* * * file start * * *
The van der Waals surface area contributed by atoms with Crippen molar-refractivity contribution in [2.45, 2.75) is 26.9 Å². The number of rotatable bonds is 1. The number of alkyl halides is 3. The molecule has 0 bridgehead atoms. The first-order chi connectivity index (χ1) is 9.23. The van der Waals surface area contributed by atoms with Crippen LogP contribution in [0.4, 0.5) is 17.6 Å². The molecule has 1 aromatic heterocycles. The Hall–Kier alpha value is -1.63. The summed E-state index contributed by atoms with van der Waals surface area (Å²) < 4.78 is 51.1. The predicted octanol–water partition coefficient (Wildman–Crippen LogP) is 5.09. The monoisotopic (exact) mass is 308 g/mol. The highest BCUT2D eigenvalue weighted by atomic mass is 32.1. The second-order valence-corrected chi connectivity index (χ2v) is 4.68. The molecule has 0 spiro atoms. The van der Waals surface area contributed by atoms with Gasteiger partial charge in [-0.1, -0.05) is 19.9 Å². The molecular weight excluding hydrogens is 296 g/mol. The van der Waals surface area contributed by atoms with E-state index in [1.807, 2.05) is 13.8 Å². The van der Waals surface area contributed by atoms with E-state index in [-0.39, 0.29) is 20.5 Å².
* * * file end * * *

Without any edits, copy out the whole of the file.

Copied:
The van der Waals surface area contributed by atoms with Crippen molar-refractivity contribution in [2.45, 2.75) is 26.9 Å². The number of rotatable bonds is 1. The number of alkyl halides is 3. The molecule has 0 bridgehead atoms. The first-order chi connectivity index (χ1) is 9.23. The van der Waals surface area contributed by atoms with Crippen LogP contribution in [0.4, 0.5) is 17.6 Å². The molecule has 1 aromatic heterocycles. The Hall–Kier alpha value is -1.63. The summed E-state index contributed by atoms with van der Waals surface area (Å²) < 4.78 is 51.1. The predicted octanol–water partition coefficient (Wildman–Crippen LogP) is 5.09. The monoisotopic (exact) mass is 308 g/mol. The highest BCUT2D eigenvalue weighted by atomic mass is 32.1. The second-order valence-corrected chi connectivity index (χ2v) is 4.68. The molecule has 0 spiro atoms. The van der Waals surface area contributed by atoms with Gasteiger partial charge in [-0.1, -0.05) is 19.9 Å². The molecular weight excluding hydrogens is 296 g/mol. The van der Waals surface area contributed by atoms with E-state index in [1.807, 2.05) is 13.8 Å². The van der Waals surface area contributed by atoms with E-state index in [-0.39, 0.29) is 20.5 Å².